The .45/70 Government is one of those cartridges that refuse to die. Since its birth some 130 years ago, it has had a loyal following. Likewise, the Model 1885 Winchester single-shot, John Browning’s first successful rifle design, continues to be reborn in various guises. Unite a Model 1885 with the .45/70 and you have what might be America’s fundamental Dynamic Duo, or so hopes A. Uberti, an Italian gunmaker that specializes in reproductions of classic American firearms of the 19th century.
I used and tested the Model 1885 High-Wall on a Texas deer hunt. Because I plan to use the rifle in Black Powder Cartridge Silhouette competitions, I had to install the company’s tang-mounted, adjustable peep sight for long shots at targets out to 500 meters. (There are no scopes allowed in these competitions.) I found that the supplied tang sight mounted easily, but I couldn’t use the globe-type front sight-it didn’t fit in the firearm’s slot. This seriously handicapped precise aiming for accuracy testing.
The Uberti reproductions are faithful copies of the originals. Critics who compare A. Uberti’s Model 1885 with a Winchester original will find little to complain about; the case coloring on the receiver, lever and hammer on my sample seemed a bit thin and colorless, but the workmanship was hard to fault. The wood-to-metal fit equals any original.
Though it would compromise A. Uberti’s determination for authenticity, I’d like to see this rifle, or a special- order version, available with a barrel that is drilled and tapped for a scope. After all, scoped Model 1885’s were not unheard of, even in the early years. Shooting at long range with this rifle would be more enjoyable with a scope.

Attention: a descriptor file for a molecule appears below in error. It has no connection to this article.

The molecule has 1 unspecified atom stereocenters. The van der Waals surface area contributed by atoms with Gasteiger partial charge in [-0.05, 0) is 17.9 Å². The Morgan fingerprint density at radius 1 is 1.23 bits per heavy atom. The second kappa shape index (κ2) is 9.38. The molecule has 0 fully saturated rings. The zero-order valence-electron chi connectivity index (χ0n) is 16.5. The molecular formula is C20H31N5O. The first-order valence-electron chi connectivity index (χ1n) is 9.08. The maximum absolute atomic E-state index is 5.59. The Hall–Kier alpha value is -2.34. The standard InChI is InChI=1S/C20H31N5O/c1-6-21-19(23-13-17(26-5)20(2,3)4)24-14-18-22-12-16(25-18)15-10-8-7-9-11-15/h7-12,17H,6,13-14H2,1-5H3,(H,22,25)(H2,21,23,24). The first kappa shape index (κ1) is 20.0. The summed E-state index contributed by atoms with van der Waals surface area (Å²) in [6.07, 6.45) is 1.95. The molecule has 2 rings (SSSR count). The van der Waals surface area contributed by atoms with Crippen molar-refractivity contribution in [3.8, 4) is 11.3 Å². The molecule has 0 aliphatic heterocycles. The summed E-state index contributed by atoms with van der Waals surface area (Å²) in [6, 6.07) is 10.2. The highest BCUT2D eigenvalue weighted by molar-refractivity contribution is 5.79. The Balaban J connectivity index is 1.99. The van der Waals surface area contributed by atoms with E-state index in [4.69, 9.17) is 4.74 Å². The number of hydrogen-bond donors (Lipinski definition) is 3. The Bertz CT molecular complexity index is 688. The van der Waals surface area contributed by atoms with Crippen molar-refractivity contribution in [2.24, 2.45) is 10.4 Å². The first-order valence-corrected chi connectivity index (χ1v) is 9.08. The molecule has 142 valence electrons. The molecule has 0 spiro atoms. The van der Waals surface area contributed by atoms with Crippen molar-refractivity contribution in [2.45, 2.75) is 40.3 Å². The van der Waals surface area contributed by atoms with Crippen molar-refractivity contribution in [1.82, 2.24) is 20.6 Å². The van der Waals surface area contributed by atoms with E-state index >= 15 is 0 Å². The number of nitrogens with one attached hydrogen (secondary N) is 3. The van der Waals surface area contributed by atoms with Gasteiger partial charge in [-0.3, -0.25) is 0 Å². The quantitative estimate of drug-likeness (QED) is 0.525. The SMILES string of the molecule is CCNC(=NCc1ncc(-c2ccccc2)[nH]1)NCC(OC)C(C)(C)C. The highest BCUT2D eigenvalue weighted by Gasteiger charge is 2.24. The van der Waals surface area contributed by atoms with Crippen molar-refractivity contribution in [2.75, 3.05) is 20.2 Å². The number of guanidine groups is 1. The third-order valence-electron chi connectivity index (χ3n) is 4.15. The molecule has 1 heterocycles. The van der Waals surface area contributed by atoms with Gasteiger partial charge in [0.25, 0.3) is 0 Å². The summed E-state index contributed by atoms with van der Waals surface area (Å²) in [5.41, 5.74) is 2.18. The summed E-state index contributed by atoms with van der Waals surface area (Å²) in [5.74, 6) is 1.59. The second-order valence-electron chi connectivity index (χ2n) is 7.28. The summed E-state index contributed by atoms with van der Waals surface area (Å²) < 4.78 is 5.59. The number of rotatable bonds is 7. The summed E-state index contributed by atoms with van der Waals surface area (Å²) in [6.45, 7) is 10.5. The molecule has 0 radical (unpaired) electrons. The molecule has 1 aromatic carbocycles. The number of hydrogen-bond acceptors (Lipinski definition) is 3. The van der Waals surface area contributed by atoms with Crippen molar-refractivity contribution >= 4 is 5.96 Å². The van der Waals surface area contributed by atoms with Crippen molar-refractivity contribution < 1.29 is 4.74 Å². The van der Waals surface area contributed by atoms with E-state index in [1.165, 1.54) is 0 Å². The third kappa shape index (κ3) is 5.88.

Because of the aiming limitations of my open-sighted test sample, I did all shooting at 50 yards. The 50-meter, three-shot test target that came with my rifle measured less than 1 inch, but I was never able to do as well. Of several three-shot groups with both Federal and Winchester loads with 300-grain, copper-jacketed bullets, two of the three shots would usually be close or overlapping but the third shot would be nearly 2 inches away, which would translate into 4-inch groups at 100 yards. The best accuracy came with a 400-grain, soft-cast lead bullet pushed by 25 grains of IMR-4759 for a velocity of about 1,300 feet per second. Having a scope to aim with, that load would probably go 2 inches or less at 100 yards and make this new A. Uberti Model 1885 sing like a true Italian.
_ (Imported by Stoeger, 17603 Indian Head Highway, Accokeek, MD 20607; 301-283-6981; www.stoegerindustries.com)_